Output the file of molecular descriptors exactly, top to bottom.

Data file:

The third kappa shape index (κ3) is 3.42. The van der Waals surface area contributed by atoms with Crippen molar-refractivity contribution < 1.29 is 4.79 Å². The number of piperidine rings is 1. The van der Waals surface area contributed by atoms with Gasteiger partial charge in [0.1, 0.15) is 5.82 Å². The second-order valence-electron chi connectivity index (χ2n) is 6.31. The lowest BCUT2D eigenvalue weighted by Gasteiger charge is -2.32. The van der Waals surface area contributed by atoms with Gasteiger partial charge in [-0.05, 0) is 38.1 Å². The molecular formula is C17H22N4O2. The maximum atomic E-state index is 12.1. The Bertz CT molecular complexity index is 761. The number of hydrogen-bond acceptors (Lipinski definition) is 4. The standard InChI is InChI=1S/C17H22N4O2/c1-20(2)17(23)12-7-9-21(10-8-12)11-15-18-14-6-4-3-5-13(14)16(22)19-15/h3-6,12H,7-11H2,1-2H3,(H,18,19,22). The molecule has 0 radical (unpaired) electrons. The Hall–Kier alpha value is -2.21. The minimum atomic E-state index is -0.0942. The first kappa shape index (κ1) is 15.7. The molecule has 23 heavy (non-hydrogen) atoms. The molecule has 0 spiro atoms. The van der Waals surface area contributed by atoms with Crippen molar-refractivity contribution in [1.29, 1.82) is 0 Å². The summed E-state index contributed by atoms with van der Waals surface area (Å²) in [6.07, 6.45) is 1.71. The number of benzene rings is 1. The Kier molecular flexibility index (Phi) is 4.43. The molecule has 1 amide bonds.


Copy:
The third kappa shape index (κ3) is 3.42. The van der Waals surface area contributed by atoms with Crippen molar-refractivity contribution < 1.29 is 4.79 Å². The number of piperidine rings is 1. The van der Waals surface area contributed by atoms with Gasteiger partial charge in [0.1, 0.15) is 5.82 Å². The second-order valence-electron chi connectivity index (χ2n) is 6.31. The lowest BCUT2D eigenvalue weighted by Gasteiger charge is -2.32. The van der Waals surface area contributed by atoms with Gasteiger partial charge in [-0.05, 0) is 38.1 Å². The molecular formula is C17H22N4O2. The maximum atomic E-state index is 12.1. The Bertz CT molecular complexity index is 761. The number of hydrogen-bond acceptors (Lipinski definition) is 4. The standard InChI is InChI=1S/C17H22N4O2/c1-20(2)17(23)12-7-9-21(10-8-12)11-15-18-14-6-4-3-5-13(14)16(22)19-15/h3-6,12H,7-11H2,1-2H3,(H,18,19,22). The molecule has 0 radical (unpaired) electrons. The Hall–Kier alpha value is -2.21. The minimum atomic E-state index is -0.0942. The first kappa shape index (κ1) is 15.7. The molecule has 23 heavy (non-hydrogen) atoms. The molecule has 0 spiro atoms. The van der Waals surface area contributed by atoms with Crippen molar-refractivity contribution in [1.29, 1.82) is 0 Å². The summed E-state index contributed by atoms with van der Waals surface area (Å²) in [6.07, 6.45) is 1.71. The number of benzene rings is 1. The Kier molecular flexibility index (Phi) is 4.43. The molecule has 1 amide bonds.